3 The first exception continues to be that certain businesses by statute—taxpayers deriving more than 50% of their gross receipts from agriculture, extractive business activity, savings and loan activity or banking or financial activity—must continue to use an equally-weighted three-factor formula. Cal. Rev. & Tax. Code § 25128. The second exception is that taxpayers are always free to petition the FTB to use an alternative apportionment formula if use of a single sales factor does not "fairly represent the extent of the taxpayer's business activity in this state . . . ." Cal. Rev. & Tax. Code § 25137. The third exception involves the pending litigation over a taxpayer's ability to elect to use the equally-weighted three factor formula under the Multistate Tax Compact ("Compact") as incorporated into California law. In The Gillette Company and Subsidiaries v. Franchise Tax Board, review granted January 16, 2013, S206587, the taxpayer contends the Compact (former Cal. Rev. & Tax. Code § 28008 et seq.) was a binding interstate compact and California is bound by its terms unless and until it withdraws from the Compact. Senate Bill No. 1015, enacted on July 27, 2012, purports to repeal the Compact in full on a prospective basis, but the validity of that repeal likely will be the subject of future litigation on the issue of whether such repeal required a two-thirds vote of the California Legislature.

4 One reasonably might question the constitutionality under Due Process and Commerce Clause grounds of an apportionment formula that gives no recognition to any value-generating activity of a taxpayer other than sales. The U.S. Supreme Court in Container Corp. v. Franchise Tax Board spoke of the need for fairness in the apportionment formula and how the traditional three-factor formula "has gained wide approval precisely because payroll, property, and sales appear in combination to reflect a very large share of the activities by which value is generated." 463 U.S. 159, 183 (1983). Can it be said that the value of a business always, in all conceivable facts and circumstances, fairly can be measured by looking exclusively at sales activity? See Hans Rees' Son, Inc. v. North Carolina, 283 U.S. 123 (1931). On the other hand, a single sales factor has passed Constitutional muster on at least one prior occasion. See Moorman Mfg. Co. v. Bair, 437 U.S. 267 (1978). Further thoughts on this topic will be the subject of a future article.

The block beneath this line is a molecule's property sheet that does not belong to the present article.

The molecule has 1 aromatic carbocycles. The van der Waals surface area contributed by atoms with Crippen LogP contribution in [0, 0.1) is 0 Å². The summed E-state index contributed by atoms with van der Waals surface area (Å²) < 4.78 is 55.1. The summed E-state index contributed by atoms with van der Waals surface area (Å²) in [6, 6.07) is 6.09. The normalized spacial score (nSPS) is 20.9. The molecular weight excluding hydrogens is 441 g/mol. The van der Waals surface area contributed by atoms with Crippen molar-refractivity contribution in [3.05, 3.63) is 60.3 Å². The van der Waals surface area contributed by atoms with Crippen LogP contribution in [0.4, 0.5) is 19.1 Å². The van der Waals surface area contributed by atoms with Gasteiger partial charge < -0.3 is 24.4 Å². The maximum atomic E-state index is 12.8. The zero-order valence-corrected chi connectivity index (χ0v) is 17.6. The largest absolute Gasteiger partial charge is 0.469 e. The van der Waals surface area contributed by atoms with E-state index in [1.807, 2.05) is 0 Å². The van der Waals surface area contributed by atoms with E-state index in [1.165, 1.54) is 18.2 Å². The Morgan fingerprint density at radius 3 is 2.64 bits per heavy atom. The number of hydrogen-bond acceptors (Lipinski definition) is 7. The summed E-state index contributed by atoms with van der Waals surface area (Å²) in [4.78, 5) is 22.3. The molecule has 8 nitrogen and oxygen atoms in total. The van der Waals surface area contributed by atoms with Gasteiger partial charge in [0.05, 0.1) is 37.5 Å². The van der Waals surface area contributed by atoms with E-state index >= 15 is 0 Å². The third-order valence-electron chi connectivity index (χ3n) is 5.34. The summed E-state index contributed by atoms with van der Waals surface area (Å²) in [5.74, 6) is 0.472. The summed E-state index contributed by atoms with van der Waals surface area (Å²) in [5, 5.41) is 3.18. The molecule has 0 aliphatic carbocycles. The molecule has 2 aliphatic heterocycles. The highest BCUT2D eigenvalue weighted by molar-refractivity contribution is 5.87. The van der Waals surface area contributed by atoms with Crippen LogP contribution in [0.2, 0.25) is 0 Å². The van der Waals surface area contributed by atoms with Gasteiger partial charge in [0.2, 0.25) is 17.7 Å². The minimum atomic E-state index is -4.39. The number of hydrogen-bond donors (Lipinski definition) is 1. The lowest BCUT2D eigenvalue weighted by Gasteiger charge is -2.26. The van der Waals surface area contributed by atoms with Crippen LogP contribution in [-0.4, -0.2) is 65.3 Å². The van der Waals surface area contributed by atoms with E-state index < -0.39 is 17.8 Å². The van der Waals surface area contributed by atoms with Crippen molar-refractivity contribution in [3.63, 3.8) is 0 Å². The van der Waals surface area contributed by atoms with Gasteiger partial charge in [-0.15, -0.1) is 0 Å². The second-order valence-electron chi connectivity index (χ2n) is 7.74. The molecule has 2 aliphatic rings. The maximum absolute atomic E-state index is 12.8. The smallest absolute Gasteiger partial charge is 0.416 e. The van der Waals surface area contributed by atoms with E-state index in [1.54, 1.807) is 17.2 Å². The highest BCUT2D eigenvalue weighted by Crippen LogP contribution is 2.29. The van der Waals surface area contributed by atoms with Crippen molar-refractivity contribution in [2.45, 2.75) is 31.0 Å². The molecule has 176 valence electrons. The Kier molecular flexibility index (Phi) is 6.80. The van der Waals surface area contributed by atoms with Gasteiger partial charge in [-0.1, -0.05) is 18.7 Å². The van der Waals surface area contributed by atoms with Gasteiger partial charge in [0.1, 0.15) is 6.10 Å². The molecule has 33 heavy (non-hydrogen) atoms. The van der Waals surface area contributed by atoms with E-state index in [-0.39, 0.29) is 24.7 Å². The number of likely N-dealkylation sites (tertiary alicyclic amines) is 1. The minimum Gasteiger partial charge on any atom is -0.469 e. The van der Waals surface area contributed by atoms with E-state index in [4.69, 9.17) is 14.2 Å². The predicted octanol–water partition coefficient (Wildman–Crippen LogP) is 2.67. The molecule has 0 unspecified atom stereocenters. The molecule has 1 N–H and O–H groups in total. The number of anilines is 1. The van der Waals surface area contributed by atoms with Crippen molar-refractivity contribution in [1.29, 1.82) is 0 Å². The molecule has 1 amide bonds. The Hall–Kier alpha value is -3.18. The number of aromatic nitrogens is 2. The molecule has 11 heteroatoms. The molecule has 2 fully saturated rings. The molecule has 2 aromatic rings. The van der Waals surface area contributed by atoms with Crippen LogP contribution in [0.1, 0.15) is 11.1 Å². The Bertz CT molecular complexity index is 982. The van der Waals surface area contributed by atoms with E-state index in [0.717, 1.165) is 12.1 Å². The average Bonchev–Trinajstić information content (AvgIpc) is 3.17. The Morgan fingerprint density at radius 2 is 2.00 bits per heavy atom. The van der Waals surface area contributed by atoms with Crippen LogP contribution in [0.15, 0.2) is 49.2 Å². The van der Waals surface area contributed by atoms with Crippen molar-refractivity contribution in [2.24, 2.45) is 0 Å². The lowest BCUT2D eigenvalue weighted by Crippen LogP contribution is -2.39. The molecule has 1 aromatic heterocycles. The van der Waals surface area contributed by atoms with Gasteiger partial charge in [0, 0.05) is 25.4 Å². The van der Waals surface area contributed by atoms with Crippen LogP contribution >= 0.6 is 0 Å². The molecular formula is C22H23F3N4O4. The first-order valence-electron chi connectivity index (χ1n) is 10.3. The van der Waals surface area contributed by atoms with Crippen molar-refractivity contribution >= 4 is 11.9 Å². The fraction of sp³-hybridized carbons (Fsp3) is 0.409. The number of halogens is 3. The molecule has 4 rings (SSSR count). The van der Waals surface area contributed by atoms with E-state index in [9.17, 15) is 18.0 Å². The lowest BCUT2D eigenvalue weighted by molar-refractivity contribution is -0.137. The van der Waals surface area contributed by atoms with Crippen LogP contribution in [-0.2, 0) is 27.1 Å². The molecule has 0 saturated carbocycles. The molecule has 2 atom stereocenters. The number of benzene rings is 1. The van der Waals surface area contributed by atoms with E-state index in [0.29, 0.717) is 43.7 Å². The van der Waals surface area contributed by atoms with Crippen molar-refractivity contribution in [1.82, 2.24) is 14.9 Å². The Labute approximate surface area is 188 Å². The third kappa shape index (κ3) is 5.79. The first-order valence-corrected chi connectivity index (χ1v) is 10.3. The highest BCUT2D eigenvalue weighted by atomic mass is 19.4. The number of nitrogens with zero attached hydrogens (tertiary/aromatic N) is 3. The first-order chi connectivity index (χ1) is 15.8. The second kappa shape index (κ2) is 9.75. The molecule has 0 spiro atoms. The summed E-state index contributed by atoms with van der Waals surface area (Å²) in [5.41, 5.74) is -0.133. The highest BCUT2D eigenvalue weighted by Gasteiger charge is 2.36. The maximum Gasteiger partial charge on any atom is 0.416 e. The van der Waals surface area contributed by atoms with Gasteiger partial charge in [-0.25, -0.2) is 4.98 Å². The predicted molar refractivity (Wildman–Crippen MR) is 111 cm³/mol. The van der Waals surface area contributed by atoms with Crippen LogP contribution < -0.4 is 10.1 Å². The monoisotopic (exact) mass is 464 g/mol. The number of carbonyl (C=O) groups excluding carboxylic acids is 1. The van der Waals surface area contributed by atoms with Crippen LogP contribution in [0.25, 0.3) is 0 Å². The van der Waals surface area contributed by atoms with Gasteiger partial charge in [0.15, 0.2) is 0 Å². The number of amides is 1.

5 Cal. Rev. & Tax. Code § 25136.

6 Cal. Rev. & Tax. Code § 25135; see also Appeal of Finnigan Corp., 88-SBE-022-A (Cal. State Bd. of Equal. Jan. 24, 1990). The impact of returning to a Finnigan approach is somewhat complicated by the fact that California, for taxable years beginning on or after January 1, 2011, adopted a so-called "factor presence test," under which, for example, a corporation is doing business in California and taxable simply by having more than $500,000 of California sales, even if it has no other connection to California and has no physical presence in California. Cal. Rev. & Tax. Code § 23101.

7 Cal. Code Regs. tit. 18 § 25137(c)(1)(A).

8 The statutory definition of "gross receipts" has changed significantly for taxable years ending on or after January 1, 2011 with respect to a variety of treasury functions, activities and investments. See Cal. Rev. & Tax. Code § 25120, as amended by Ch. 17 (SB 15), Laws 2009, 3d Extra. Sess.

9 Unless otherwise indicated, all statutory references herein are to the California Revenue and Taxation Code.

10 Appeal of Fluor Corp., 95-SBE-016 (Cal. State Bd. of Equal. Dec. 12, 1995). To the author's knowledge, there is no precedential California court decision on this issue.

11 Id.

12 Cal. Code Regs. tit. 18 § 25137(c)(1)(A).

13 Amendment of Cal. Code Regs. tit. 18 § 25137(c)(1)(A), filed Jan. 30, 2001 (Register 2001, No. 5).

14 Cal. Franchise Tax Bd., Staff Report and Recommendation on Proposed Amendments to Regulation 25137(c)(1)(A), Att. D, p. 1 (FTB Staff Report and Recommendation, Definitions For Regulation 25137(c)(1)(A) Text).

15 Id.

16 California courts have generally used two tests to determine whether related business entities are engaged in a unitary business. The first is the "Three Unities Test." Butler Bros. v. McColgan, 17 Cal. 2d 664 (1941), aff'd, 315 U.S. 501 (1942). The second is the "Contribution or Dependency Test." Edison California Stores v. McColgan, 30 Cal. 2d 472 (1947). These two tests are alternative methods for determining unity. A.M. Castle & Co. v. Franchise Tax Bd., 36 Cal. App. 4th 1794, 1805 (1st Dist. 1995).

17 Cal. Franchise Tax Bd., Staff Report and Recommendation on Proposed Amendments to Regulation 25137(c)(1)(A), Att. D, pp. 1-2 (FTB Staff Report and Recommendation, Definitions For Regulation 25137(c)(1)(A) Text).

18 Appeal of Fluor Corp., 95-SBE-016.